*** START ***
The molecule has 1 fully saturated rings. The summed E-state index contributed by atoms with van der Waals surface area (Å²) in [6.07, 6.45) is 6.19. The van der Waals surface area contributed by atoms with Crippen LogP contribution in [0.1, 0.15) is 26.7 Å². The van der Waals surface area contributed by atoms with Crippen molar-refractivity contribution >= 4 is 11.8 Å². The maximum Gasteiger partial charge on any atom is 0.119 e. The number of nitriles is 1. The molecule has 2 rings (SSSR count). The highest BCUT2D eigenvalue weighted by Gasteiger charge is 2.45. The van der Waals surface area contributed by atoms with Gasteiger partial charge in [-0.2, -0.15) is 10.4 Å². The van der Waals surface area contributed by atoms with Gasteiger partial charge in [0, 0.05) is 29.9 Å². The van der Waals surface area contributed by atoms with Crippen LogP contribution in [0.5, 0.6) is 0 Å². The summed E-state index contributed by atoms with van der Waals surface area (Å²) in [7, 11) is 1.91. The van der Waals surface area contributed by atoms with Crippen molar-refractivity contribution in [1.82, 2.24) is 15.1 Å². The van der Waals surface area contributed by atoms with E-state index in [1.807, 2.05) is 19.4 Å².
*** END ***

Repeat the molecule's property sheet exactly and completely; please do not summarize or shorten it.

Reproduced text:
The molecule has 1 fully saturated rings. The summed E-state index contributed by atoms with van der Waals surface area (Å²) in [6.07, 6.45) is 6.19. The van der Waals surface area contributed by atoms with Crippen LogP contribution in [0.1, 0.15) is 26.7 Å². The van der Waals surface area contributed by atoms with Crippen molar-refractivity contribution >= 4 is 11.8 Å². The maximum Gasteiger partial charge on any atom is 0.119 e. The number of nitriles is 1. The molecule has 2 rings (SSSR count). The highest BCUT2D eigenvalue weighted by Gasteiger charge is 2.45. The van der Waals surface area contributed by atoms with Gasteiger partial charge in [-0.2, -0.15) is 10.4 Å². The van der Waals surface area contributed by atoms with Gasteiger partial charge in [0, 0.05) is 29.9 Å². The van der Waals surface area contributed by atoms with Crippen LogP contribution in [0.5, 0.6) is 0 Å². The summed E-state index contributed by atoms with van der Waals surface area (Å²) in [7, 11) is 1.91. The van der Waals surface area contributed by atoms with Crippen molar-refractivity contribution in [1.82, 2.24) is 15.1 Å². The van der Waals surface area contributed by atoms with E-state index in [1.807, 2.05) is 19.4 Å².